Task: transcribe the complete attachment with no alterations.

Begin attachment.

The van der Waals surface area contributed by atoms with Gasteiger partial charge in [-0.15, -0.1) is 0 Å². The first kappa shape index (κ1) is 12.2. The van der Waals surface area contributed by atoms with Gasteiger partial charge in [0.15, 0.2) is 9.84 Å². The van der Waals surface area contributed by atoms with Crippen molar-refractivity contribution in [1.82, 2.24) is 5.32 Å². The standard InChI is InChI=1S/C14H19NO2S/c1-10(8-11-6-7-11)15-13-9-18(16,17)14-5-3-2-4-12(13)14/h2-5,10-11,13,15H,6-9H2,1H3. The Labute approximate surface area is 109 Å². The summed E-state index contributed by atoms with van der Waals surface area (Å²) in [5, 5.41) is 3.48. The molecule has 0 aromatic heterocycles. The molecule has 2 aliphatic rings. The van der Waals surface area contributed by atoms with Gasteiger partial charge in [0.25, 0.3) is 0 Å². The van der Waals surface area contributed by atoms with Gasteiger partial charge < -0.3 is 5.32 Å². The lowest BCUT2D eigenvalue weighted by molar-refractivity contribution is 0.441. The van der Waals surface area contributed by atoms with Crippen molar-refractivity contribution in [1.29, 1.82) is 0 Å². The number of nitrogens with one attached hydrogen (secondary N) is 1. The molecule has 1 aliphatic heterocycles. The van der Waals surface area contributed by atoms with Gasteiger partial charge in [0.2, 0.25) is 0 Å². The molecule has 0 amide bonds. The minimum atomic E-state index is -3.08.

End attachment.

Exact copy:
The van der Waals surface area contributed by atoms with Gasteiger partial charge in [-0.15, -0.1) is 0 Å². The first kappa shape index (κ1) is 12.2. The van der Waals surface area contributed by atoms with Gasteiger partial charge in [0.15, 0.2) is 9.84 Å². The van der Waals surface area contributed by atoms with Crippen molar-refractivity contribution in [1.82, 2.24) is 5.32 Å². The standard InChI is InChI=1S/C14H19NO2S/c1-10(8-11-6-7-11)15-13-9-18(16,17)14-5-3-2-4-12(13)14/h2-5,10-11,13,15H,6-9H2,1H3. The Labute approximate surface area is 109 Å². The summed E-state index contributed by atoms with van der Waals surface area (Å²) in [5, 5.41) is 3.48. The molecule has 0 aromatic heterocycles. The molecule has 2 aliphatic rings. The van der Waals surface area contributed by atoms with Gasteiger partial charge in [0.25, 0.3) is 0 Å². The van der Waals surface area contributed by atoms with Gasteiger partial charge < -0.3 is 5.32 Å². The lowest BCUT2D eigenvalue weighted by molar-refractivity contribution is 0.441. The van der Waals surface area contributed by atoms with Crippen molar-refractivity contribution in [1.29, 1.82) is 0 Å². The number of nitrogens with one attached hydrogen (secondary N) is 1. The molecule has 1 aliphatic heterocycles. The van der Waals surface area contributed by atoms with Gasteiger partial charge in [0.2, 0.25) is 0 Å². The molecule has 0 amide bonds. The minimum atomic E-state index is -3.08.